Rev. Mason: Experience, connections with citizens important to Tyler ISD future

Published on Thursday, 24 April 2014 19:04 - Written by Emily Guevara,

The Rev. Orenthia Mason cited her more than 30 years as an educator and 40-plus years of community service among the qualities that make her the best candidate for Tyler ISD school board.

Rev. Mason, 61, is running to retain the District 2 position on the board. She is in her third term on the board and serving as president.

She recently spoke to the Tyler Morning Telegraph editorial board about her campaign.

“It’s my privilege as a citizen to serve our community, to network with citizens across the city, and that’s what it takes for our school district to be successful is that all of us in the city as well as all the communities work together,” she said.

Rev. Mason addressed some of the past and future decisions facing the district.

She said the discussion about the future of Stewart Middle School elicited a lot of community concern. She said district officials spoke with the concerned residents, heard their concerns and offered possible solutions.

In the end, she said it was her understanding that the community supported repurposing the school to serve as an early college high school and the district’s PACE campus, the latter of which serves students who need a more flexible school schedule.

“Now I’m sure there may be one or two who still may disagree,” she said. “The school will still be there. It will just be an A.T. Stewart Academy of Excellence.”

Regarding the district’s 43-year-old desegregation order, she said it was implemented and instituted when the makeup of the district’s population was black or white.

She said she wishes the district were not under the court order, “but that’s not a battle we’re fighting right now because we’re more concerned with completing the building of our schools.”

The district remains under it because some in the community believe TISD should remain under it and that the district is not doing its job, Rev. Mason said. Some residents have specific concerns about hiring practices.

She said TISD is more concerned with hiring qualified and quality personnel than hiring people of a particular race.

“I know we need to have a nice mix ethnically of personnel who are serving our students, but I’m not going to hire you just because you’re a white male or because you’re a black male or a black female or a Hispanic male,” she said.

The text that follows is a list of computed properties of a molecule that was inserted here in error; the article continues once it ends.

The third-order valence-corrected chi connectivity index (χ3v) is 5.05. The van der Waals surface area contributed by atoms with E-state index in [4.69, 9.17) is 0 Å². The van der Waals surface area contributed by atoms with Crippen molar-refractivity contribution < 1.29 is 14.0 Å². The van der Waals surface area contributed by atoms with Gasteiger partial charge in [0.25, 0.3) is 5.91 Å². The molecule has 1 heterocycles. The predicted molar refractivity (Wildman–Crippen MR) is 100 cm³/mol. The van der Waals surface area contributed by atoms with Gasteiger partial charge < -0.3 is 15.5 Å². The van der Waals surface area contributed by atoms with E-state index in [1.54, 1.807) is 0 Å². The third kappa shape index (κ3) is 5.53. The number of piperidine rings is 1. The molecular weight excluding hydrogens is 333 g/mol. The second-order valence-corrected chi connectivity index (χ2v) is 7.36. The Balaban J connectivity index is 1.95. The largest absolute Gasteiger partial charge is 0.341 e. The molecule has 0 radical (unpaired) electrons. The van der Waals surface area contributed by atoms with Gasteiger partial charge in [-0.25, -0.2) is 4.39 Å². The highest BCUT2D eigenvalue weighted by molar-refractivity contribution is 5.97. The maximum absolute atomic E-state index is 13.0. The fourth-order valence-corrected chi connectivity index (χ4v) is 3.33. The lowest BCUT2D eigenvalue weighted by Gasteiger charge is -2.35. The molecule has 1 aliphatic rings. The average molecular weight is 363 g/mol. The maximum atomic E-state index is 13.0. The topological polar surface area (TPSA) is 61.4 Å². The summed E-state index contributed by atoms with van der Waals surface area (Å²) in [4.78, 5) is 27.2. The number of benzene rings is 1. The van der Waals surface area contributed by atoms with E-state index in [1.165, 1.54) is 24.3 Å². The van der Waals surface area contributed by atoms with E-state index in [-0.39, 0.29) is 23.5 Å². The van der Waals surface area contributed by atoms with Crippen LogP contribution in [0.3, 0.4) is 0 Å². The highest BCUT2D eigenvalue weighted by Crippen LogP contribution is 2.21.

She said she has asked the district to look into grooming its own teachers and administrators from its students and existing personnel.

When it comes to district facilities, Rev. Mason said she supports the idea of new Robert E. Lee and John Tyler high schools, but it’s the TISD voters who are going to have to support a tax increase.

She addressed diversity in the schools saying the most racially balanced school in terms of student enrollment will be the new middle school being built on Three Lakes Parkway.

Because TISD as a whole has such a high Hispanic population and the number of white and black students is decreasing, most campuses will have a high Hispanic population, she said.

“It’s just the makeup of the district, the population that we serve,” she said.

That said, the board does not favor particular neighborhoods or communities when making decisions, she said. Trustees are looking at the district as a whole.

“One thing I can say about this school board … is we’re looking out (for) what’s best for all children,” she said.

Rev. Mason said the achievement of African-American students, especially males, is of particular concern to her.

“If we believe the philosophy ‘No Child Left Behind,’ then we all need to be doing everything we can, but it just can’t be on the school,” she said. “The success of our children … begins at home. The children come to us. We take them where they are and it is our desire in the school system to move them farther than they’ve ever been and to where they should be or maybe even I like to say, exceed.